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The End of the 'Peaceful Rise?'

Author: Elizabeth C. Economy, C.V. Starr Senior Fellow and Director for Asia Studies
December 2010
Foreign Policy


For all the breathless headlines, there is no real clarity as to what kind of global power China will become over the next critical decade. But if the international community is in the dark about China's 21st-century trajectory, it is likely because there is no real consensus among the Chinese themselves.

Throughout the first decades of the reform era, China under Deng Xiaoping quietly and gradually sought to join a wide range of international organizations and regimes. Top policy advisors such as economist Wu Jinglian -- who eventually earned the moniker "Mr. Market" -- openly favored market reform and integration with the global economy. At the same time, Deng retained earlier elements of Chinese strategy, such as the "Four Modernizations" (agriculture, industry, national defense, and science and technology) aimed at transforming China into a self-reliant power by the early 21st century; and military strategists like Adm. Liu Huaqing, who led the Chinese navy during the 1980s, were laying out a vision for a seafaring force that would be the equal of the United States by the mid-21st century.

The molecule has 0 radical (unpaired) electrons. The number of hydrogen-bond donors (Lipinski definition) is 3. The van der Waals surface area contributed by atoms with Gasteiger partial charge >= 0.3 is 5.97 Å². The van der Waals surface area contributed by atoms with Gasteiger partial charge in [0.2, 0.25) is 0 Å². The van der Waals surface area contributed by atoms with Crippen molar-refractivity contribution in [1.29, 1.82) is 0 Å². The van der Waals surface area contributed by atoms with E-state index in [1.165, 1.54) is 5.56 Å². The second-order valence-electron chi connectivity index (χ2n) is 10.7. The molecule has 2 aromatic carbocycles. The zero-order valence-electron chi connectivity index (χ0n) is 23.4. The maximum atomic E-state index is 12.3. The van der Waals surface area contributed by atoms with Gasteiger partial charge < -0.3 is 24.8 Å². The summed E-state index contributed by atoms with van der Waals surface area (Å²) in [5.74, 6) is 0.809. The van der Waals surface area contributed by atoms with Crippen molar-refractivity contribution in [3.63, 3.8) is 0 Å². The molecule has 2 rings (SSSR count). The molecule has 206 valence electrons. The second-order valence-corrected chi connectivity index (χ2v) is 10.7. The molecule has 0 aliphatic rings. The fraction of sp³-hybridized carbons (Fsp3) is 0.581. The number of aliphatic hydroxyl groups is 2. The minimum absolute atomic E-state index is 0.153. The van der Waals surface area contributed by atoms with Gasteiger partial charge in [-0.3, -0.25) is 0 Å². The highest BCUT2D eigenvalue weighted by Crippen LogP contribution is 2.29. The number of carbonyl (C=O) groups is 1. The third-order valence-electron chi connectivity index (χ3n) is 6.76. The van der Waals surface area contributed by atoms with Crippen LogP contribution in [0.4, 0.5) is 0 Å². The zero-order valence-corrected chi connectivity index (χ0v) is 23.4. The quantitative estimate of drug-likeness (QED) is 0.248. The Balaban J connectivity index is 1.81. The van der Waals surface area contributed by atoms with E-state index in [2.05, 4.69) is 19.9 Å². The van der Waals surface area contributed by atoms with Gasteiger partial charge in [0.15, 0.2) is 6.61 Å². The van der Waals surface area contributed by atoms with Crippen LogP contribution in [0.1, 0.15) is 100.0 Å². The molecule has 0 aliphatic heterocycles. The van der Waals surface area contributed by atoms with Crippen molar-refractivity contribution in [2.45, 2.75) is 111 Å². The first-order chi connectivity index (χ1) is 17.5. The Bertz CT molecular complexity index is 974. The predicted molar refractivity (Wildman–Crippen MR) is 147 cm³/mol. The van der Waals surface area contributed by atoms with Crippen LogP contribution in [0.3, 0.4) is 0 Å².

The result of Deng's blending of old and new was the emergence of a global power that nonetheless maintained a low political and military profile. Chinese foreign policy hewed closely to one of Deng's guiding principles -- "hide brightness and cherish obscurity."

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